• To evaluate the skill and credibility of opposition witnesses

 

  • To reach a settlement within the predicted range of outcomes

 

  • Other?

 

  •  

 

  •  

 

  •  

 

  •  

 

Surveys and statistics

Apart from stories and systems, there are of course more structured research and statistics which give another window (not necessarily more “accurate”) into the question of “what do clients of mediators want?”

For example:

Bond University survey of mediators

In 1999, Bond University Dispute Resolution Centre assembled fifty of the most frequently employed mediators in Australia (mainly lawyers) in “commercial” disputes. Over two days this group completed a number of exercises including the following survey.

What do mediators themselves want when they have a mediator?

From the list set out below attempt to rank the desirable skills and traits you look for in a mediator. (You can only give the top ranking to five of these traits and skills.)

 

Essential

Preferable

Not

Necessary

Ranked as one of 5 top priorities

  • Warmth and friendliness

 

 

 

 

  • Substantive expertise in the area of dispute – eg. law, accounting, engineering

 

 

 

 

  • Follows a predictable mediation process

 

 

 

 

  • Highly organised

 

 

 

 

  • Stickler on process rules, good behaviour, speaking in turn

 

 

 

 

  • Good sense of humour

 

 

 

 

  • Excellent diversion strategies

 

 

 

 

  • Ready to express strong opinions; give strong advice

 

 

 

 

  • Strong opinions on process; but reluctant to give opinions on judicial outcomes

 

 

 

 

  • Protects the reputations of lawyers

 

 

 

 

  • Persistence and patience

 

 

 

 

  • Excellent communication skills – listening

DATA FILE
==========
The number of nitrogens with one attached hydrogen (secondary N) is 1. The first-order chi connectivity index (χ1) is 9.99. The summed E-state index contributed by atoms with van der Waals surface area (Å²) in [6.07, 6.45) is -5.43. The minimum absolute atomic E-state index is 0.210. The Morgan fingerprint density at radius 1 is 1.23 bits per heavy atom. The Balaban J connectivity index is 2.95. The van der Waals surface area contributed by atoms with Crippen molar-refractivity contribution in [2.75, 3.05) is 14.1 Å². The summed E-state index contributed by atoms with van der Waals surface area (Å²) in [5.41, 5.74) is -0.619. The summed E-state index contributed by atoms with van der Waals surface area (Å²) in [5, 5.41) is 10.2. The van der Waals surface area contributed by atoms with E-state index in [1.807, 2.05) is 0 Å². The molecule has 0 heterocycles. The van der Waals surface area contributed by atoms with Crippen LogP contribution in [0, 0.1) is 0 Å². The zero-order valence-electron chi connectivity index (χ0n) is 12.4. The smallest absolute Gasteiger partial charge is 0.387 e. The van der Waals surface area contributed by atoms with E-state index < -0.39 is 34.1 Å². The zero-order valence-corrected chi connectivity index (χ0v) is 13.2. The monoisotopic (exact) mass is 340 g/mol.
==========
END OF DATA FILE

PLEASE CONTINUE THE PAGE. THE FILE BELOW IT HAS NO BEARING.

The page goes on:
• Reframing, summarising skills

 

 

 

 

  • Good drafter of documents

 

 

 

 

Now compare your ranking with the self-perceptions of fifty leading commercial mediators from Australia.


 


ABA Survey - 2008

In 2008, the ABA Section of Dispute Resolution published the Task Force on Improving Mediation Quality.

Ironically, this report was a result of a decision “that a national credentialing program was not feasible for the current mediation marketplace”. (p2). Instead, the task force switched to investigating “the factors that define high quality mediation practice” in private practice civil cases only and not in domestic, family law, or community disputes (p2).

The information was gathered from such civil dispute mediators, and the repeat user clients and legal representatives.

The Task Force systematised its findings into four conclusions. What do these repeat clients (lawyers and business people) want from their chosen mediators? Set out below is an (over-)simplified four point summary.

Preparation

These repeat clients want inter alia pre-mediation meetings with the mediator; especially pre-mediation meetings between the mediator and any lawyers; confirmation of beginning and end times of the mediation meeting; to strategise on what is not helpful procedure; express brainstorming on type of “opening statements” are possible/desirable; and of course, settlement!

Conversely, the repeat clients did not want the absence of these services from the mediator, or to be “ambushed” by unexpected events.

The Task Force repetitively identified an apparent mismatch between the stated goals of even highly respected mediators and their repeat clients and their representatives. For example, mediators emphasised their own prominent goals of listening, having emotions expressed, promoting communication and preserving relationships. Repeat clients ranked all these “classic” mediator goals as less important to them. This mismatch needs further hypotheses and study. Why do you think this occurred? Do mediators attempt to give politically correct answers in surveys? Do mediators perceive building block goals underneath client goals? etc.

Customisation

Repeat “commercial” clients want the preparation meetings to design each mediation, and not to use a cookie-cutter approach.

They want “design discussions” around who should/should not be present; type of documents and summaries sent or swapped; types of “speeches”; and many other customised variables.

Analysis and Advice-Giving